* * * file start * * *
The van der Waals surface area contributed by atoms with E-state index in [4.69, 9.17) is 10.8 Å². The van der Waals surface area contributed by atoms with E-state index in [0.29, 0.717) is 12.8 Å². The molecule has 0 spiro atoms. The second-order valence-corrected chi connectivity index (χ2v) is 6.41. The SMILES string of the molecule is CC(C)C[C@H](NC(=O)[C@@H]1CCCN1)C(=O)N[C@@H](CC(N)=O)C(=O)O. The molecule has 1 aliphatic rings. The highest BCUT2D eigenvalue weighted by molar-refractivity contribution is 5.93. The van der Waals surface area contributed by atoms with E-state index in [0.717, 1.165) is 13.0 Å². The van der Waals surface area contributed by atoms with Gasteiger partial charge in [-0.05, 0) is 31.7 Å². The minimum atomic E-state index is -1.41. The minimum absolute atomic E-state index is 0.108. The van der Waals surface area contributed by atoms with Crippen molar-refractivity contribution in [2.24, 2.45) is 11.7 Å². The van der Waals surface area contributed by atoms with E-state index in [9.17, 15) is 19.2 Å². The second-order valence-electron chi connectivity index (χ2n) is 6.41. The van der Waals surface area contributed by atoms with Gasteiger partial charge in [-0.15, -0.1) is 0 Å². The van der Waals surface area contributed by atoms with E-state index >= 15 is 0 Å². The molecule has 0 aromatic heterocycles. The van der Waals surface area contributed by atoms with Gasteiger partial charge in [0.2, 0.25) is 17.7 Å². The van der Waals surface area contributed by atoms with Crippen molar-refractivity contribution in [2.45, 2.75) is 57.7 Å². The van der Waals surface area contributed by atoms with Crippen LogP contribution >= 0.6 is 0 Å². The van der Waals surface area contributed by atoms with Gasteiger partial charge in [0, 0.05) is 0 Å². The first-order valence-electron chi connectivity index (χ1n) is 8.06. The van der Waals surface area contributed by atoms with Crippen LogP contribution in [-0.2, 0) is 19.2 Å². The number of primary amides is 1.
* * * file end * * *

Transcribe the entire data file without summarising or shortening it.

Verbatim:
The van der Waals surface area contributed by atoms with E-state index in [4.69, 9.17) is 10.8 Å². The van der Waals surface area contributed by atoms with E-state index in [0.29, 0.717) is 12.8 Å². The molecule has 0 spiro atoms. The second-order valence-corrected chi connectivity index (χ2v) is 6.41. The SMILES string of the molecule is CC(C)C[C@H](NC(=O)[C@@H]1CCCN1)C(=O)N[C@@H](CC(N)=O)C(=O)O. The molecule has 1 aliphatic rings. The highest BCUT2D eigenvalue weighted by molar-refractivity contribution is 5.93. The van der Waals surface area contributed by atoms with E-state index in [0.717, 1.165) is 13.0 Å². The van der Waals surface area contributed by atoms with Gasteiger partial charge in [-0.05, 0) is 31.7 Å². The minimum atomic E-state index is -1.41. The minimum absolute atomic E-state index is 0.108. The van der Waals surface area contributed by atoms with Crippen molar-refractivity contribution in [2.24, 2.45) is 11.7 Å². The van der Waals surface area contributed by atoms with E-state index in [9.17, 15) is 19.2 Å². The second-order valence-electron chi connectivity index (χ2n) is 6.41. The van der Waals surface area contributed by atoms with Gasteiger partial charge in [-0.15, -0.1) is 0 Å². The van der Waals surface area contributed by atoms with E-state index >= 15 is 0 Å². The molecule has 0 aromatic heterocycles. The van der Waals surface area contributed by atoms with Gasteiger partial charge in [0.2, 0.25) is 17.7 Å². The van der Waals surface area contributed by atoms with Crippen molar-refractivity contribution in [2.45, 2.75) is 57.7 Å². The van der Waals surface area contributed by atoms with Crippen LogP contribution >= 0.6 is 0 Å². The van der Waals surface area contributed by atoms with Gasteiger partial charge in [0, 0.05) is 0 Å². The first-order valence-electron chi connectivity index (χ1n) is 8.06. The van der Waals surface area contributed by atoms with Crippen LogP contribution in [-0.2, 0) is 19.2 Å². The number of primary amides is 1.